by Jessica Braun
New passport requirements have complicated travel this summer, but they have also uncovered many deadbeat parents. Millions of travelers now need passports to fly back from Mexico, Canada, the Caribbean and South America, but the State Department denies passports to non-custodial parents who owe more than $2,500 in child support. Once a parent makes good on the debt, or pays it down to the threshold, they can reapply for a passport. In all, states have reported collecting at least $22.5 million through the program so far in 2007. The money is then forwarded to the parent to whom it is owed. Also contributing to the increased collections was a drop in the threshold for reporting child support debt to the State Department from $5,000 to $2,500.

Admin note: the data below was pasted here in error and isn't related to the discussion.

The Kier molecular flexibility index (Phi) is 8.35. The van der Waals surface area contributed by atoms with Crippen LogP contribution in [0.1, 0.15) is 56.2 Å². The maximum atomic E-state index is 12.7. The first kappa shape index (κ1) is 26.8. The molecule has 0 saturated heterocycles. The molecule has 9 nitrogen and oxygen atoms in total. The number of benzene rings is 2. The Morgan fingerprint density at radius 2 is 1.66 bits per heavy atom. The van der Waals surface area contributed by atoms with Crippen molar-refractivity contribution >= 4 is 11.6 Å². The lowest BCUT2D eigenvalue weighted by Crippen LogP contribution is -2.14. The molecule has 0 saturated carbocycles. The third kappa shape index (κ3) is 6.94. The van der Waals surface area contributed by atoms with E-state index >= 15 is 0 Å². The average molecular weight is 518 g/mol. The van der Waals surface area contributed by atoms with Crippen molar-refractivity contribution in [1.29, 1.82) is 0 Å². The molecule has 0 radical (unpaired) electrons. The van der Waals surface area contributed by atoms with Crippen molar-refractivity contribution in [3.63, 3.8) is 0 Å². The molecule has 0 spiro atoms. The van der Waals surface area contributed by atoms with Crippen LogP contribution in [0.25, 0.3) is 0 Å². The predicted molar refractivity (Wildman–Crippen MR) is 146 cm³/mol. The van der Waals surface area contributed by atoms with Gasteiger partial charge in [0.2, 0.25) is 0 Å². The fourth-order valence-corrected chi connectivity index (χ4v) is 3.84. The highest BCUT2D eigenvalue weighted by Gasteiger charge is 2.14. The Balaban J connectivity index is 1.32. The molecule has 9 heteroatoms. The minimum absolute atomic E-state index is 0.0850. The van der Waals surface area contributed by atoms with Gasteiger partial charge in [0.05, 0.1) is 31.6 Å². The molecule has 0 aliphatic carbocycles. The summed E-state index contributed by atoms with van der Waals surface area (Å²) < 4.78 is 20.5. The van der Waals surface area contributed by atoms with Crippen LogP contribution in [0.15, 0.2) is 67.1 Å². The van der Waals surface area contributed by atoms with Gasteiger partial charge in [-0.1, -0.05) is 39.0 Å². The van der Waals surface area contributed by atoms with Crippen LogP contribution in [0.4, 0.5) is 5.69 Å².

In Louisiana, 116 passports were released last fiscal year and 20 so far this year, based upon payment of child support debt to an amount below the threshold. For example, in March, a payment of $4,200 was received so the parent could travel to the Bahamas (his new wife won a trip for two). In April, a payment of $11,300 was received so a parent could obtain a job requiring a passport; and in May, a payment of $29,699.36 was received so the parent could travel to Mexico. Therefore, this has proven to be a very effective collection tool for overdue child support. The state may also garnish wages, seize state and federal income tax refunds, and deduct delinquent payments from lottery and gaming winnings. Travelers beware, because another jump in collections is expected next year when the new passports requirements will likely take effect for land and sea travelers too.